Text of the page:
New Nations • By the early 1900s, independence movements had spread across South Asia. The most popular Indian leader was Mohandas Gandhi (MOH∙huhn∙dahs GAHN∙dee). Gandhi opposed violence in all forms. Instead, he protested British rule using nonviolent civil disobedience—the refusal to obey unjust laws using peaceful protests. Gandhi and his followers held strikes and boycotted, or refused to buy, British goods. Their goal was to bring independence to the subcontinent. Gandhi’s movement won widespread support among Hindus. Muslims, however, feared that the much-larger Hindu population might mistreat them in an independent India.
After World War II, • Britain realized that it could not keep control of South Asia. Giving the people independence was difficult, though, because of the bitter divisions between Hindus and Muslims. In 1947 the British government divided India into two independent countries. Areas that were mostly Hindu became the country of India. Areas that were mostly Muslim became the country of Pakistan (PA∙kih∙stan). Pakistan was made up of two areas geographically separated by India. West Pakistan was northwest of India, and East Pakistan was to the northeast.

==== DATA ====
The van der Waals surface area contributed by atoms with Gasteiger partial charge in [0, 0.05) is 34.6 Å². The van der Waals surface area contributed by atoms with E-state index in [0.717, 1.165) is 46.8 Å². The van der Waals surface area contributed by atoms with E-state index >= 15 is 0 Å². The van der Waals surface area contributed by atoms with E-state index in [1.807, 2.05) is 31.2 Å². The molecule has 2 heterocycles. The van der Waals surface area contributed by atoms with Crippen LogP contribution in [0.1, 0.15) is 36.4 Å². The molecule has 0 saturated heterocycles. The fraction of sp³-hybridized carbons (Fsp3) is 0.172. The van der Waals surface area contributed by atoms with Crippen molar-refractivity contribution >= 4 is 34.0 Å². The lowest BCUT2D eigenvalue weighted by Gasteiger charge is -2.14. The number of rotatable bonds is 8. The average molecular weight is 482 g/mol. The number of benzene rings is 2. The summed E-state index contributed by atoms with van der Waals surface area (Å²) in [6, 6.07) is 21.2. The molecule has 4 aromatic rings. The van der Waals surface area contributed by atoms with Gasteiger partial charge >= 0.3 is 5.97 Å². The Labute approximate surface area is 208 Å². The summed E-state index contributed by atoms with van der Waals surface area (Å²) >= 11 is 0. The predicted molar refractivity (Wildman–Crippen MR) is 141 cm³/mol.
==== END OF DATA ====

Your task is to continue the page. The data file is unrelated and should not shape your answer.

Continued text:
Bangladesh • Following this division, many Hindus in Pakistan fled to India, while many Muslims in India fled to Pakistan. Fighting erupted and as many as 500,000 people were killed. Tensions soon surfaced between the two parts of Pakistan too. In 1971 East Pakistan declared its independence. After a brief civil war, it became the new country of Bangladesh. Pakistan now includes only the lands northwest of India.
Sri Lanka • Meanwhile, other political changes were occurring in South Asia. In 1948 Britain gave independence to the island of Ceylon. This country later took back its ancient name of Sri Lanka. Maldives, a group of islands in the Indian Ocean, won independence from Britain in 1965. Nepal and Bhutan, two countries in the Himalaya area, had always been free of European rule.